A Royal Exhibition
Thursday 13 July, 2017 – LONDON During their visit to Buckingham Palace yesterday Their Majesties The King and Queen of Spain were shown an exhibition of items relating to the long relationship between the two countries drawn from The Royal Collection.
These include material relating to the gift of a butt of Sherry (720 bottles) to The Poet Laureate by the Sherry producers of Spain.
At a lunch, before the visit, guests were served with ‘Laureates Choice’ Manzanilla Sherry, specially bottled by Delgado Zuleta for the Poet Laureate Carol Ann Duffy - the 20th and first female Poet Laureate, who wrote the poem ‘At Jerez’, which is incorporated on the back label of her bottles.
Who wouldn't feel favoured,
at the end of a week's labour,
to receive as part-wages
a pale wine
that puts the mouth in mind of the sea ...
and not gladly be kissed
by gentle William Shakespeare's lips,
the dark, raisiny taste of his song;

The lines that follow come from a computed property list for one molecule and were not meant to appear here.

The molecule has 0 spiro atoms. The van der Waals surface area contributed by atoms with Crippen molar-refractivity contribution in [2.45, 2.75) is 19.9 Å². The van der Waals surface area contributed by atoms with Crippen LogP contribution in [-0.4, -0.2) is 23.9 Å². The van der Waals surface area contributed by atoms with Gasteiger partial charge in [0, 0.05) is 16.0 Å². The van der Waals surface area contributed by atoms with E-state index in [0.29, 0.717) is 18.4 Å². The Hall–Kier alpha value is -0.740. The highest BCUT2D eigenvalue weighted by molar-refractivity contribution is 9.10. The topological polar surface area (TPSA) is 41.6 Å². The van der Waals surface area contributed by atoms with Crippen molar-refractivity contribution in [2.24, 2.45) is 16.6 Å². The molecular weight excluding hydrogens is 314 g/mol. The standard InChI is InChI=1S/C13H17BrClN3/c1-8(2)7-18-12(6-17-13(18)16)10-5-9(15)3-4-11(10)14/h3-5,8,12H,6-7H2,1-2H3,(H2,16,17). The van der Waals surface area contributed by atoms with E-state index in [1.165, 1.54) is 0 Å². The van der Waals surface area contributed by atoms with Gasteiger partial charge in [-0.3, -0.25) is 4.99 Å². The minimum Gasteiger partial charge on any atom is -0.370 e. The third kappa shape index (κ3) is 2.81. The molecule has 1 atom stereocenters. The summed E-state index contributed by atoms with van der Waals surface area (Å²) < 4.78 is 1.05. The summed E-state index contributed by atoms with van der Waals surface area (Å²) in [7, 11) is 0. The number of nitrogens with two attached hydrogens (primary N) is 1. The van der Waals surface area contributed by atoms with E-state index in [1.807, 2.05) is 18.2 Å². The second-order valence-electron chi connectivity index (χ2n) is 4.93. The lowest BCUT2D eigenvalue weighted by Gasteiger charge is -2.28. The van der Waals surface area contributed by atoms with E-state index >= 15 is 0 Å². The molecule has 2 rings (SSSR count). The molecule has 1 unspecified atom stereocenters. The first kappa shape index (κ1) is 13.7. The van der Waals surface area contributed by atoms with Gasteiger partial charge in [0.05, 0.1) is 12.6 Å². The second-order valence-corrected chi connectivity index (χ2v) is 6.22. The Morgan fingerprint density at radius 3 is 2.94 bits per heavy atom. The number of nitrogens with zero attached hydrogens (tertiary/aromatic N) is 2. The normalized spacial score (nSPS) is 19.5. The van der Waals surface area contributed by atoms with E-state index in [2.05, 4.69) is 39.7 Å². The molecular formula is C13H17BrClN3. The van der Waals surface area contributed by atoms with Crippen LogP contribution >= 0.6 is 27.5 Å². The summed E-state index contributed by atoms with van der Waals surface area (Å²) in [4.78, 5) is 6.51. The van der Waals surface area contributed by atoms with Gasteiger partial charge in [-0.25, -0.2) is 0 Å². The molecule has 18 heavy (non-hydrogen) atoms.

bequeathed to his thousand daughters and sons,
the stolen wines of the Spanish sun...
or walk the cool bodegas' aisles -
whereflor and oxygen
grow talented in fragrances and flavours
to sniff, sip, spit, swallow, savour...
In the UK, successive monarchs have appointed an official poet since 1630. The current incumbent and the first woman to be appointed is Professor Dame Carol Ann Duffy, who is now the Poet Laureate in Ordinary to Her Majesty Queen Elizabeth II.
Traditionally, the Poet Laureate was rewarded with a small stipend and a Butt of Sherry (once called Sherry Sack) from 1630, when Ben Jonson received it for the first time, until 1790, when the Laureate of the day, Henry Pye, relinquished his Butt for a payment of £27 per year.
In 1984, to mark over 600 years of the trade in Sherry between the two countries, the Sherry Producers of Spain offered to revive the custom on the appointment of Ted Hughes as Poet Laureate. He travelled to Jerez in Spain, chose some Sherry and signed his cask, a traditional mark of respect for distinguished visitors.
Sir Andrew Motion and Carol Ann Duffy also went to Jerez in their turn, on appointment as Poet Laureate, to make their choices and sign their casks.
The Laureate’s Sherry is bottled using their own exclusive labels. Hughes designed and drew his own; Motion’s daughter, Siddy, was responsible for his; whilst Duffy’s label was created by the textual artist Steven Raw.
There is a strong literary connection with Sherry over the years, with it being mentioned by Chaucer, Shakespeare, Pepys, Dickens and others in their works.
(Photography credit: Press Association; Spanish Royal Visit 2017)